Polymer Clay the Easy Way

4. Condition and reduce a pre-made cane(s). Cut off several slices of the original size cane. Reduce cane slightly. Cut off several more slices. Repeat this step at least two more times so you’ll have a variety of slice sizes to work with. Or you can work with several canes depending on how many campers are making this project.

5. Starting at the top of the pen, begin to place cut slices onto the plastic pen outer body. Work with only 2-3 slices at a time. With clean fingertips, press slice firmly to the plastic and the warmth of your hand will also spread the cane slice. Occasionally roll the pen body to your work surface to smooth the joined slices. Repeat until entire pen body is covered.

6. Make sure the bottom opening of the pen body is clear. Cut away any clay that covers this opening or you’ll never be able to slide the pen tip back into the pen.

7. Line baking sheet or pan with aluminum foil.

8. Place beads onto aluminum foil making sure individual pens don’t touch.

9. Bake for time listed on packaging label (usually 30-45 minutes).

10. Allow pens to cool. Slide pen tip back into pen.

11. Depending on how much you reduce a cane, one cane can cover 1-2 pens.

11. Use these same steps to place sliced canes onto inexpensive glass candle holders that aren’t just for tea candles, but are also a great holder for your new pens!

Polymer Clay Tips

• Rub a dab or small amount of Vaseline into your hands before you start working with the clay. The Vaseline keeps your hands clean and helps conduct the heat from your hands to the clay.

• Always start with a clean work surface. The clays pick up dust and other odds and ends from the work surface. These “extras” can affect the surface and finish of the clay.

• There are wonderful cutting, shaping and design tools on the market for polymer clays, but don’t forget that toothpicks, paper clips, cookie cutters and pencils are handy tools too.

• If you’re looking for non-stick surfaces, don’t overlook old Formica cabinet doors or ceramic tiles.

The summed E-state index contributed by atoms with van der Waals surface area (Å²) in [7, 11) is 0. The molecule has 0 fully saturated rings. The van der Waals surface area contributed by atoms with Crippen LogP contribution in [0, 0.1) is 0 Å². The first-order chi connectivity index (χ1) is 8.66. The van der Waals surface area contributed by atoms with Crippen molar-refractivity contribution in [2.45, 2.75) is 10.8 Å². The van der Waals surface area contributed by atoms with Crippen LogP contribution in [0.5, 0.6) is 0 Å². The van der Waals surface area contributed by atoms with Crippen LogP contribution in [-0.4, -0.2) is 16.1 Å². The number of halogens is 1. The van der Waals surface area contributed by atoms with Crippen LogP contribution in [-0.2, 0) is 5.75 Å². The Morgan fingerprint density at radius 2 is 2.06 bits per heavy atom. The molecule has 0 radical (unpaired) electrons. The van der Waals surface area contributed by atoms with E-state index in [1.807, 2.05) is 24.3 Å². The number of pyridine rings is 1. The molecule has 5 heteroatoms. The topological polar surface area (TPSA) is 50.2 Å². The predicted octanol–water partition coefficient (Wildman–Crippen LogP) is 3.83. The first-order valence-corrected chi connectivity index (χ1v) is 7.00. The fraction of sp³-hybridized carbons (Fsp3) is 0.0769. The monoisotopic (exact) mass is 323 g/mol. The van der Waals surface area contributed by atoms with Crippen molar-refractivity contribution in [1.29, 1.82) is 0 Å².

• One of the keys to successful handmade canes is allowing the canes to rest overnight after each reduction. Don’t be in a hurry when making a detailed cane.

• Warm hands by sitting on them or placing hands on a heating pad while working with the clays.

• Store clay and canes in airtight containers like a zip-lock plastic bag. Canes can also be wrapped in wax paper or freezer paper. Keep odds and ends scraps for other projects.

• Yes, different brands of clay can be mixed together, but no one will guarantee the results!

• The best temperature for baking the clays is always listed on packaging labels. Different brands recommend different temperatures and baking times. Never heat oven over recommended degrees from manufacturer. It is better to use a low temperature and longer baking time than to burn the clay in your oven.

• If you’re serious about working with polymer clays, invest in a pasta machine or a food processor just for working and kneading the clays. Once the clay has been used in the machine, the machine (and any other tool you use when working with the clay) can no longer be used in food processing. However, the machines will cut down on kneading time and help save hand stress.

Maria Nerius has been designing and writing craft projects for 15 years and is the craft expert at CreateForLess.com. If you have questions, comments, have craft ideas of your own, or would like to see a particular craft in an upcoming issue, e-mail Maria at mnerius@cfl.rr.com.

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